To say the immigration topic in the United States is complicated, is an understatement.
Most recently, the national conversation around the subject has been a heated one arising from President Donald Trump’s efforts to shut down the program known as Deferred Action for Childhood Arrivals, or DACA, which protects and provides benefits to Dreamers, people who were brought to the United States as undocumented children, under the premise that it was unconstitutional.
According to advocacy group New American Economy, out of this segment of the population, which amounts to 700,000 immigrants who are currently protected under the DACA program, almost 19 percent hold an occupation in the restaurant or food service sector, as reported by “CNBC.”
Based on census data from 2011 through 2015, New American Economy estimated that the top three occupations by DACA-eligible workers include cashiers (6.5 percent), waiters and waitresses (4.9 percent), and chefs and cooks (4.6 percent). The statistics from the report indicate that the hospitality industry would be the hardest hit if the program was to be no more.
The DACA program was set to expire March 5, a deadline that indicated if a DACA recipient would be granted a month to renew their status as long as it had expired before the mentioned date. The rest, whose statuses would expire after, would not have enjoyed that privilege.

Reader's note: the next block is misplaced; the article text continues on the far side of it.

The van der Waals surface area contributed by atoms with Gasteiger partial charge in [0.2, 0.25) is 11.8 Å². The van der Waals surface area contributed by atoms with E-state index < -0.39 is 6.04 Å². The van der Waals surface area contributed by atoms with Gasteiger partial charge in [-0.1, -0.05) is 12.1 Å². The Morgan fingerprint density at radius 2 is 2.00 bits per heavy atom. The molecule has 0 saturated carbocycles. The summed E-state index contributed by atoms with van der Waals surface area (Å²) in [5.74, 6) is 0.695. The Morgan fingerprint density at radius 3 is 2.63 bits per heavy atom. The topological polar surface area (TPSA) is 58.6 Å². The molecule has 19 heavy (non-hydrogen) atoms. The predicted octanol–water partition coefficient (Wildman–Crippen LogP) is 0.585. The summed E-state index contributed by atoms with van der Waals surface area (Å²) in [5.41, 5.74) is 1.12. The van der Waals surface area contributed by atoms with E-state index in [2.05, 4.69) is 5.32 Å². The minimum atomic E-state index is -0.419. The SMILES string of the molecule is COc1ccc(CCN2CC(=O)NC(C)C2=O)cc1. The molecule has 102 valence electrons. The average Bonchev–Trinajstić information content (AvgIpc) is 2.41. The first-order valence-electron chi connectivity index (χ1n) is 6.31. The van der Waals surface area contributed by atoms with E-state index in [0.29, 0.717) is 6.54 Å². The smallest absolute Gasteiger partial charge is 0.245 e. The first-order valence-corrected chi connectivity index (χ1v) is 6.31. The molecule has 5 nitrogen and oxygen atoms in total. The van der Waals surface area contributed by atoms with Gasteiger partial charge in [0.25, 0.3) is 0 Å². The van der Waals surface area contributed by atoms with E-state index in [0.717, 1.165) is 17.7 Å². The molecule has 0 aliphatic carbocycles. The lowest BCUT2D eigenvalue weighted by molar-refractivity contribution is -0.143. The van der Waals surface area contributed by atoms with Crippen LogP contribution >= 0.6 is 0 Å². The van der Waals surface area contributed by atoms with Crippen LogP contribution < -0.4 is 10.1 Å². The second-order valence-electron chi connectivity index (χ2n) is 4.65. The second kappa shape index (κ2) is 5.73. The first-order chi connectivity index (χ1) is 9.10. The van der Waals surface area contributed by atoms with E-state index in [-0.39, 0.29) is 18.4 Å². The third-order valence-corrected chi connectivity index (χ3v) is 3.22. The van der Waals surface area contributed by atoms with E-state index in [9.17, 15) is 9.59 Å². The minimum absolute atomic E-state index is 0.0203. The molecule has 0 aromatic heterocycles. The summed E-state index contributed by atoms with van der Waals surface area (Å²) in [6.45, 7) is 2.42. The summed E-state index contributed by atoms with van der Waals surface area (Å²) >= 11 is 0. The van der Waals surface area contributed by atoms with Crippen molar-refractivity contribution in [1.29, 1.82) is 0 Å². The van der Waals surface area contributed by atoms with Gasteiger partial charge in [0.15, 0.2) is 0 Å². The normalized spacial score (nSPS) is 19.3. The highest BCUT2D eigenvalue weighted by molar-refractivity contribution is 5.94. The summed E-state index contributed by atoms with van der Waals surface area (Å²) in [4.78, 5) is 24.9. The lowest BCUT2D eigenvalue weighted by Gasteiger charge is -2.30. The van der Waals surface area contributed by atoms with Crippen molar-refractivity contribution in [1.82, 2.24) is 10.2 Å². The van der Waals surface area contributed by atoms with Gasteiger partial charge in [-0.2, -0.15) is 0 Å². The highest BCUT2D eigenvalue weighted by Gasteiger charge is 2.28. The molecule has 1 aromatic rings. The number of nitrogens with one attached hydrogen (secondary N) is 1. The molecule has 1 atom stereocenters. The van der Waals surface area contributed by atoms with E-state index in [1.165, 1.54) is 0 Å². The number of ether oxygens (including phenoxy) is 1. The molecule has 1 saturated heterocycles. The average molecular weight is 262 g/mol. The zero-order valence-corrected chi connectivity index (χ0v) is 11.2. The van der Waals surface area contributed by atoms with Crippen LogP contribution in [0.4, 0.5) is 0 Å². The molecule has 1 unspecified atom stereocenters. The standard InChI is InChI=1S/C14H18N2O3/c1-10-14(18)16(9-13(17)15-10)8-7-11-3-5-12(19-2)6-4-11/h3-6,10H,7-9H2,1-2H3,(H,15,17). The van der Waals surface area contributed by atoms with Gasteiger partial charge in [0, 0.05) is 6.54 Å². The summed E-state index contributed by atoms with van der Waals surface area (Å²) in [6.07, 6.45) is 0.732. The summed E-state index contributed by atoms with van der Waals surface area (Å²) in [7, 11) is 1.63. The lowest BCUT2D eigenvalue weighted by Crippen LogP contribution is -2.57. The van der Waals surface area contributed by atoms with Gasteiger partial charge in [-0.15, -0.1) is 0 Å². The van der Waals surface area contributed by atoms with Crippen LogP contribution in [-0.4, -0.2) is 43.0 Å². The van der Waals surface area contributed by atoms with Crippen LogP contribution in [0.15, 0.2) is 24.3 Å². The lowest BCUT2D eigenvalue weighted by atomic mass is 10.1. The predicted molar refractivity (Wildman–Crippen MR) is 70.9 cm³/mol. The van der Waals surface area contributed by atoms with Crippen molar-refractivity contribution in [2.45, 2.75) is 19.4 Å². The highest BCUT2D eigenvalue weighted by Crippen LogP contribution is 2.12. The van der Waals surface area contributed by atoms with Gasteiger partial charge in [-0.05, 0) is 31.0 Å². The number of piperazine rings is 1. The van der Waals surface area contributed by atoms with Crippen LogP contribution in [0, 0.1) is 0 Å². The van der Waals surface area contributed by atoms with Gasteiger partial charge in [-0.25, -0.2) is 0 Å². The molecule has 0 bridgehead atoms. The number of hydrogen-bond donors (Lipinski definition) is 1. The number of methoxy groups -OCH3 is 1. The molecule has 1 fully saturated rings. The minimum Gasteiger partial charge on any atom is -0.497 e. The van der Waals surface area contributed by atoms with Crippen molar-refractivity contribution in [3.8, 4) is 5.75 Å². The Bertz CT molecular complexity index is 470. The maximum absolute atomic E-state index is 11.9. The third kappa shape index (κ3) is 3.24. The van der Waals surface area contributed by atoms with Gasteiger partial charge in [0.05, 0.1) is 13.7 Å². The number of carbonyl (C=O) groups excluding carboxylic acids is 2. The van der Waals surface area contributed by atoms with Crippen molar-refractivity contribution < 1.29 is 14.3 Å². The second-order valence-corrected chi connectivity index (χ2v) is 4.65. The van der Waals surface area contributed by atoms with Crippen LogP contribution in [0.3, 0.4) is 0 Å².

This all changed in January when a San Francisco federal district court judge, William Alsup, “ordered the Trump administration to continue renewing DACA applications while the underlying legality of ending the programme was worked out,” according to “The Economist.” In response, the Trump administration appealed the ruling meanwhile submitting an unusual request to the Supreme Court to review the case directly, with hopes to bypass the normal federal appeals court procedures and timeline, according to “The New York Times.”
On Monday, news of the Supreme Court declining to hear the administration’s appeal surfaced which essentially meant that Dreamers could renew their status under DACA for months to come until Congress comes to an agreement to make the statuses of qualifying immigrants permanently legal.
What’s true is that these undocumented immigrants will remain in legal limbo, for now. But, thanks to a ruling by a federal judge in California from a related case, Dreamers will, at least, be protected from officials seeking to revoke individual DACA recipients’ work permits or other protections without giving them notice and a chance to defend themselves.
As reported by CNBC, companies, like AT&T, from industries that also seem to depend on the DACA-eligible workforce have pledged to assist their employees financially covering legal fees to review alternative paths to staying in the United States. Is this approach something the restaurant industry will be looking into if the labor pool continues to shrink?